November 22, 2013 07:18 PM

Trend Setter - The Flying Squirrel

[Singapore]

By Craig Wilson Reported on October 29, 2013

Keywords :  

Considering themselves a more Japanese-inspired establishment in a non-Japanese setting likened by their clientele to a basement joint in New York, US or a hole-in-wall down some alleyway in Melbourne, Australia this place is new and recently established. Not proclaiming themselves to serve out of the world food or fusion cuisine that none has ever seen but simple and accessible and well accompanied by beer, wine, sake in an ambient, cosy and warm setting.

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Spicymaguromaki

Established this year (2013) on the Lover's Cupid Valentines Day of the 14th February and with a newly started scaled down version of the Flying Squirrel and 'spin-off' called 'Workshop' at Alexandra Village specializing in simple food, coffee, pastry and alcoholic beverages. They are observing the F&B scene but as to further or regional expansion they are relatively new with there first F&B venture so they will take it step by step although the Flying Squirrel was conceptualized within a few months from discussing it over a few drinks.

There is a nice mixture of all demographics at the Flying Squirrel with personal Japanese friends regularly loving the good sushi / sashimi and expatriates working in the area who they've all got to know (even down to their preferred seats and regular orders). The Singaporean clientele are a mixture of people working in the area and some personal friends striking a good balance of a great mix of friendly down-to-earth people at the Flying Squirrel.

The local favourites and signature dishes are the TFS Maki and TFS Chirashi. The former a maki roll (cut pieces topped with different kinds of sashimi (eg. Hotate (scallop), Uni (sea-urchin), Amaebi (sweet shrimp) and more)) the latter a ball of rice topped with generous amounts of sashimi (eg. Hotate (scallop), Tako (octopus), Maguro (tuna), salmon and a long piece of Anago (seawater eel)).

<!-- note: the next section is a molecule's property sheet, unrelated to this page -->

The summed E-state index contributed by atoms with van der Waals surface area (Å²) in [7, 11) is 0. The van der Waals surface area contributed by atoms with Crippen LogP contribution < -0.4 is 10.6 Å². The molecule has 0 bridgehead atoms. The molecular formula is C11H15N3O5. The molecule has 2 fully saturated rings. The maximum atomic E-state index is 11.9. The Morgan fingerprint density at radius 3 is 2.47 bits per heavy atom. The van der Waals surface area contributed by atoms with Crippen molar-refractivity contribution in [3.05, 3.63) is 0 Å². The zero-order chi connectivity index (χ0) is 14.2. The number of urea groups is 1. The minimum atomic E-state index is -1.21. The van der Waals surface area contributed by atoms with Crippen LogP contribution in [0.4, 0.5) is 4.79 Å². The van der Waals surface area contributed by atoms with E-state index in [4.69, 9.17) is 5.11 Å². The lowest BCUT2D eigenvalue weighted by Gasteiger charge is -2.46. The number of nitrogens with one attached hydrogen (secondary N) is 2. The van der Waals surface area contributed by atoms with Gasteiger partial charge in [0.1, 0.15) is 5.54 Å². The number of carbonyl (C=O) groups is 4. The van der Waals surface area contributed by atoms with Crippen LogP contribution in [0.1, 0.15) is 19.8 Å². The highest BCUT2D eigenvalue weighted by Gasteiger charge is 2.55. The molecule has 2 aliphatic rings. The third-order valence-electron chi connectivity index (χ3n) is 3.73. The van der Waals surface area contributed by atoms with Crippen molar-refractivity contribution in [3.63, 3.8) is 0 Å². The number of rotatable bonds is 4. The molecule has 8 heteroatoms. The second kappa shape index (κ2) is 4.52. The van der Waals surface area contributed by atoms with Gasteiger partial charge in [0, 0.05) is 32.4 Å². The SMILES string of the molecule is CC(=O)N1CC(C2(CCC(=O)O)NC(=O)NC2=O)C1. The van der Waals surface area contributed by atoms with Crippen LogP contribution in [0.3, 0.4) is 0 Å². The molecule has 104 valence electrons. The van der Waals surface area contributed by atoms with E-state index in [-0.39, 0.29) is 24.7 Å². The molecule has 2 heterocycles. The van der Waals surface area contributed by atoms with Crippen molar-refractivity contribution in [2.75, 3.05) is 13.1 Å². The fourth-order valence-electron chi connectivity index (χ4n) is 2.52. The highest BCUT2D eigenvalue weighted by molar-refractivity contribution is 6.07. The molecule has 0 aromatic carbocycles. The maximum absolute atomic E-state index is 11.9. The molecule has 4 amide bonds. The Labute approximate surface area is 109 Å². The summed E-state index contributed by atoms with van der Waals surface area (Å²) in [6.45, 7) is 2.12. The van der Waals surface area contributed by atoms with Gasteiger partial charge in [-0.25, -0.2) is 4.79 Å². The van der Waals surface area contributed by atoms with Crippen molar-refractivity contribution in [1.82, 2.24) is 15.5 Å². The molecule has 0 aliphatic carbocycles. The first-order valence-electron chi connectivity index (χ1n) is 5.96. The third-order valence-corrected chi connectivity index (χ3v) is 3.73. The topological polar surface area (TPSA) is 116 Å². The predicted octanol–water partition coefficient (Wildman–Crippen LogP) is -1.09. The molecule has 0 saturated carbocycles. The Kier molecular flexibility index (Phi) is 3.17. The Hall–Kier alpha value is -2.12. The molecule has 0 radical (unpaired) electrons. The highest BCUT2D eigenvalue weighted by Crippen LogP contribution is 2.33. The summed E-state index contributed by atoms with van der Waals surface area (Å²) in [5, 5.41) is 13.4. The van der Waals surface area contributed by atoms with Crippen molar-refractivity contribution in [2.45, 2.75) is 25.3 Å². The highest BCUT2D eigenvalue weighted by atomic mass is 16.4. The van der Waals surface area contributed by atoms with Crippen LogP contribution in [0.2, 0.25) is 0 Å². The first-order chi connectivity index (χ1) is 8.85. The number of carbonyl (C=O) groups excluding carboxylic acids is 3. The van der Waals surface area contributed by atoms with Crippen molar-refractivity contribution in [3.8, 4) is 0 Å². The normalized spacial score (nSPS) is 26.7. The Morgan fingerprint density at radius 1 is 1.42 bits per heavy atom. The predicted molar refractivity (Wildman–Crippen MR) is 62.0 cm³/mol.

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Headchef

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Chefbento

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Freshoysters

Their unique selling point is for us to imagine a combination of good quality Japanese food in a relaxed non-pretentious NY setting with alternative pop/rock music with the occasional dose of old school hip-hop playing in the background. To top it off by some good Japanese beer or sake and an experience they can certainly offer and unlike any other place in Singapore to be seen. They don't have to make too much effort and this makes people feel more comfortable!

They believed it was a big risk to take a spot on Amoy St. and were worried about it's visibility but they felt that Singapore was now ready for a hole-in-the-wall concept that is quite well known in the overseas markets. The premises is small and only sits 30 places but fits into their strategy quite nicely letting people find out about it and then to tell their friends about this recent discovery!

The Japanese F&B market will continue to grow they believe and Japanese food is getting more and more popular as evident from the wide demographics of people that dine at the Flying Squirrel. They feel if new concepts come up in Singapore they are not out there to compete with them but the place is an extension of themselves and their personalities right down to the décor, food and how the staff conduct themselves and this is what they feel makes them unique and one of a kind. An introduction into new food and experiences will be demonstrated as they go along but they deeply mean that the place is a reflection of themselves as owners and they are not out to battle competition.

Tying up with Hungrygowhere and Survival Chic to announce events and alike they are always up for a game or a good party and have had some sake tasting events. Halloween themed set meals, holiday celebrations and likewise, it's all quite random which they like to keep as it's spontaneous.

They feel they can be authentic and similar to Japanese home cuisine and have some traditional cuts of sashimi and sushi but also their own original Maki creations such as the TFS Maki, Hana Maki and Spicy Maguro Maki. Dinner bites consist of truffled ebi fry, uni shooters, tangy udon pasta, Wagyu beef pates, foie gras aglio olio made with Ramen noodles and alike. For lovers of raw food it's certainly authentic enough they have told me and they consider that they do have some stuff inspired by Japanese cuisine with a dash of their own twist thrown in! 

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92 Amoy Street Singapore 069911
Tel.: +65 6226 2203


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